- Japan’s Kentucky Fried Christmas Dinner
Christmas was an unknown day in Japan and Japanese have never considered it as a big deal. For Japanese people, Christmas was a small and a secular tradition of gift-giving and lighting. Due to this Christmas remained largely a novelty in the country. But now, a new and quirky “tradition” has emerged here in recent years. A Christmas Day feast organized by the Colonel’s very own Kentucky Fried Chicken. The festive menu is a delicious feast for satisfying your taste buds.
- The Yule Lads of Iceland
13 is a celebrating number in Iceland as 13 days before Christmas a play is conducted in Iceland. In the play, 13 characters dress up as rascals and come out in the market of Iceland. The group of 13 persons called as Yule Lads and they visit the children across the country for 13 nights, which leads up to Christmas and it’s called as Yuletide. During the each night of Yuletide and children place their best shoes on the window so that different Yule Lads can visit them and leave gifts for nice boys and girls. Whereas, they leave rotting potatoes for those who are naughty.
- Unorthodox belief of Norway
Norway has the most unorthodox tradition of celebrating Christmas eve. People in Norway hide their brooms as a tradition. The tradition dates back centuries, which people believe till now. According to people believe witches and evil spirits come out on Christmas Eve and look for brooms to ride on. People believe this tradition yet.
- Lighting of National Hanukkah Menorah in Washington, D.C.
The Hanukkah is a Jewish holiday and it’s celebrated across the United States with much fanfare. It’s one of the most elaborate events which takes place on a national stage. From 1979, a giant Menorah of 30 ft has been raised on the grounds of the White House for the eight days and nights of Hanukkah. The ceremony in Washington, D.C. is marked at extreme levels with speeches, music, and activities for kids. The lighting of the Menorah is a special attention.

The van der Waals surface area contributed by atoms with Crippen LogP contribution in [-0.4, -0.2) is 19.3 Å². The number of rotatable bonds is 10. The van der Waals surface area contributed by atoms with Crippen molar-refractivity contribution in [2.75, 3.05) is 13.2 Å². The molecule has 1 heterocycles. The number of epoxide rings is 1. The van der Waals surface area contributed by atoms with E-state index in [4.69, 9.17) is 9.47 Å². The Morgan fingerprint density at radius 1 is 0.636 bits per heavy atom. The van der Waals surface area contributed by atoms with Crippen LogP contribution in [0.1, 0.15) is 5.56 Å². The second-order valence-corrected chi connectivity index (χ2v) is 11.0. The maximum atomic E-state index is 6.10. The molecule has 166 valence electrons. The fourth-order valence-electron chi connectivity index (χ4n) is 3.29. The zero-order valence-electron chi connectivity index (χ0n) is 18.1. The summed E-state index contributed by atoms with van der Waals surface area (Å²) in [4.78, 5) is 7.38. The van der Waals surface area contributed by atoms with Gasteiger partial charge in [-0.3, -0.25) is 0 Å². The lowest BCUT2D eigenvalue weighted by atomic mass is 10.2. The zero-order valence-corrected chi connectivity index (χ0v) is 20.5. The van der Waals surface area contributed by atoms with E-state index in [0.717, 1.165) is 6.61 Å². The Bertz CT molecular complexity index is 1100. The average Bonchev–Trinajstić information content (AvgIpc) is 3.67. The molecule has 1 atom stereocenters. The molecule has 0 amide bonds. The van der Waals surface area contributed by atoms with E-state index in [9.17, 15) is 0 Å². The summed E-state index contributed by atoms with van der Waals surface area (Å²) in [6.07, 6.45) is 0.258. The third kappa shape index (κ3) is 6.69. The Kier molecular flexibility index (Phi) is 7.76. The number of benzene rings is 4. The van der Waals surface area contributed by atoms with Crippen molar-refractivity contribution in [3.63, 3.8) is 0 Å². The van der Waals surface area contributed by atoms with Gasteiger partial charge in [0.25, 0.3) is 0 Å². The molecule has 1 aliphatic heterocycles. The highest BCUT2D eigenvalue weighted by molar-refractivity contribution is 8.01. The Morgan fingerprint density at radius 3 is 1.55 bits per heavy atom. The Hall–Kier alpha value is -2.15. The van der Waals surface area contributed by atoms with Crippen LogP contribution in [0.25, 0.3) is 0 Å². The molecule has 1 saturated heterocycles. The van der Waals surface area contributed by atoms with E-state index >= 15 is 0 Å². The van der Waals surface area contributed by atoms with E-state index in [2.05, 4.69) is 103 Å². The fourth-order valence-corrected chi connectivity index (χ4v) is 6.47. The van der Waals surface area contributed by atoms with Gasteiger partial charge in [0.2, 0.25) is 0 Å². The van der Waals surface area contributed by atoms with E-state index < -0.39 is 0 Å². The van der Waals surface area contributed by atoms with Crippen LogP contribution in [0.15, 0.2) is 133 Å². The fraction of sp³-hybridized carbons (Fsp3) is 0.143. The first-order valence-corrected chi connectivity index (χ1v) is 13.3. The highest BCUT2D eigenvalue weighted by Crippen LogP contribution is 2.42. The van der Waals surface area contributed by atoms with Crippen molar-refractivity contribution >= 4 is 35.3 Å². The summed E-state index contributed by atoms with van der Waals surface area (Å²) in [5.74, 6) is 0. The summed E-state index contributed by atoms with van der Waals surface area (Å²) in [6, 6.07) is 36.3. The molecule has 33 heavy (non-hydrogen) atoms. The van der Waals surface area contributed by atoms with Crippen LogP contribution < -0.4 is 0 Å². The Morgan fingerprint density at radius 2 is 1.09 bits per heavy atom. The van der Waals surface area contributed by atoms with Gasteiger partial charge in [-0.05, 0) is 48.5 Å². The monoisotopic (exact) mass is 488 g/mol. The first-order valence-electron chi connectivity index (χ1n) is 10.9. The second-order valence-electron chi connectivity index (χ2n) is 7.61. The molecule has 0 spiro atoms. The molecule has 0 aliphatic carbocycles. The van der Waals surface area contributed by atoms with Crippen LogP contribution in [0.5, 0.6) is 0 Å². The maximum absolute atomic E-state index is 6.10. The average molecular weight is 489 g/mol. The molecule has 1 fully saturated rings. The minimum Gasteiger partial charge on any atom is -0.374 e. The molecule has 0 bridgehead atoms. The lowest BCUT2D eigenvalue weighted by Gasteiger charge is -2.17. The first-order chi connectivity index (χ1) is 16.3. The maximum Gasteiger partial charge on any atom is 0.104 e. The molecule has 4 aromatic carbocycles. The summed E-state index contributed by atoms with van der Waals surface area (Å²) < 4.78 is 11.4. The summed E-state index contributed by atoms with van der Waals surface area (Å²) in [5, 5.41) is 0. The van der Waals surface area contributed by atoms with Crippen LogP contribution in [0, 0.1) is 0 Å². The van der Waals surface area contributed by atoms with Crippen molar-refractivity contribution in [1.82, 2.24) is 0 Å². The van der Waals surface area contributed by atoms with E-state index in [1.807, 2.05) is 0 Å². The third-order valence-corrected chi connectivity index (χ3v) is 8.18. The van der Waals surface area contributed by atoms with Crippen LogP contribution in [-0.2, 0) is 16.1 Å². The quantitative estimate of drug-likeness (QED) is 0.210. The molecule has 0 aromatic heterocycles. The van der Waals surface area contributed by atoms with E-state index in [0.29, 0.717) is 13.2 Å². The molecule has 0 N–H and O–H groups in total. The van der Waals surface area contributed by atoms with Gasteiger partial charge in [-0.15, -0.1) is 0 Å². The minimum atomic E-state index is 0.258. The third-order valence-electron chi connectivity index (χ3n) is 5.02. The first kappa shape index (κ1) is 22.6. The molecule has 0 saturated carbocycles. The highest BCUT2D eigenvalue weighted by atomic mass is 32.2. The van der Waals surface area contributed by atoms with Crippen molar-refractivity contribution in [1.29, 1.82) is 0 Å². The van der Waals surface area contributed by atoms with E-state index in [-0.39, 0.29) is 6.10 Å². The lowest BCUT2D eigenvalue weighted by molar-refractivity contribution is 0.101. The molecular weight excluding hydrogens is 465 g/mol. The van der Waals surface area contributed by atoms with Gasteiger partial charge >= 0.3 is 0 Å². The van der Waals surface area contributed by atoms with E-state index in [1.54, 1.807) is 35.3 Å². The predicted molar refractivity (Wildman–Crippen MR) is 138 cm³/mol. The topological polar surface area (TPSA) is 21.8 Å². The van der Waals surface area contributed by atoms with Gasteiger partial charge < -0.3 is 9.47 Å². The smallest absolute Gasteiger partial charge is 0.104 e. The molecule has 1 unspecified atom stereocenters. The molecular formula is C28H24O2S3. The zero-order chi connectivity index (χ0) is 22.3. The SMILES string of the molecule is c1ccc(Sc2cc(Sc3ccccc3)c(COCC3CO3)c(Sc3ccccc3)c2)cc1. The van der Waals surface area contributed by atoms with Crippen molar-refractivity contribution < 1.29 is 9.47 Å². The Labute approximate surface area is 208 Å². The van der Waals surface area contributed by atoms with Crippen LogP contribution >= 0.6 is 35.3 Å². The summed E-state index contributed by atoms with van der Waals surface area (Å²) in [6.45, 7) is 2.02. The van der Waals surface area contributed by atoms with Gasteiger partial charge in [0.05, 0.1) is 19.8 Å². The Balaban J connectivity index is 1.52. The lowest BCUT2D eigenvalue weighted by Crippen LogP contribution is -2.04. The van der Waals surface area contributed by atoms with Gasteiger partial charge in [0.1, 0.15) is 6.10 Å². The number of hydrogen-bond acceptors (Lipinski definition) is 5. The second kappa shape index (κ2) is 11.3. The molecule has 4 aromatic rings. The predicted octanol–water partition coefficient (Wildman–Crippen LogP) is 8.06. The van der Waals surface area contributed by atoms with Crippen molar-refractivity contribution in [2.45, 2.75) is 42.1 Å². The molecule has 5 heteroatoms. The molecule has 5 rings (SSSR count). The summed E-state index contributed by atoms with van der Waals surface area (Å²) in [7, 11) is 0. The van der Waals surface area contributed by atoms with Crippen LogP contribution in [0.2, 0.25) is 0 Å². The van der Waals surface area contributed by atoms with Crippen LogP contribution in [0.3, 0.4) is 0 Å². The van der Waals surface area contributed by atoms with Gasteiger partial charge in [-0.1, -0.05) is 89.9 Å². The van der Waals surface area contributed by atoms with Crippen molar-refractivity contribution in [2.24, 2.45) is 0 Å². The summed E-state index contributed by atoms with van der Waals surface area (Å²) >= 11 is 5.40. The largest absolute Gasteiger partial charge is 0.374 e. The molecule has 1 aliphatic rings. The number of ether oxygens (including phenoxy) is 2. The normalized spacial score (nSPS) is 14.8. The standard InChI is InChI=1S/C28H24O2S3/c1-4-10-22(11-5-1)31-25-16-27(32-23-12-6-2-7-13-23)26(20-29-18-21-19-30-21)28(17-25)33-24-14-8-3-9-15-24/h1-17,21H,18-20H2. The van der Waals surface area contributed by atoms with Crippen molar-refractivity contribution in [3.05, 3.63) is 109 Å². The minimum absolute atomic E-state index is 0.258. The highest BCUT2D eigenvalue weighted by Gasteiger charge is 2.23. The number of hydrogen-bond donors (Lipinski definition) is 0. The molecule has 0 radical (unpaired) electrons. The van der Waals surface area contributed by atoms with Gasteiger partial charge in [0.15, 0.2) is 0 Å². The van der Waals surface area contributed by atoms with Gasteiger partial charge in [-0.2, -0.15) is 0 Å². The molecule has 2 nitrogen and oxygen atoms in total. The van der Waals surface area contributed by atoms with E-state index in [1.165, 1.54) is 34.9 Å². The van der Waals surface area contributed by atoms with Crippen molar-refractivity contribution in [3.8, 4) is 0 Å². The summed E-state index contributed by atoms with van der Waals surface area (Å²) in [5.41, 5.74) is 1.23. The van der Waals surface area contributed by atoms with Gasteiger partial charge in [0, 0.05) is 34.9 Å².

- Venezuela’s roller-blading
Do you have a love for Christmas and craze for roller blading at the same time? If the answer is yes, then Caracas is the right place for you, and visit Venezuela on Christmas eve. At every Christmas Eve, the residents of the city head to church in the early morning as normal, but the difference is that they cover the distance on roller-skates. This is a unique tradition and popular as well that all the roads across the city remain closed for cars. The roads are closed for the safety of people so that they can skate to church in safely.
- Day of the Little Candles, Colombia
Día de las Velitas or Little Candles’ Day is a celebration marked at the start of the Christmas season across Colombia. The celebration is done in the honor of the Virgin Mary and the Immaculate Conception. The people of Colombia place candles and paper lanterns in their windows, front yards, even as balconies. This tradition of lighting candles has enlightened the entire country.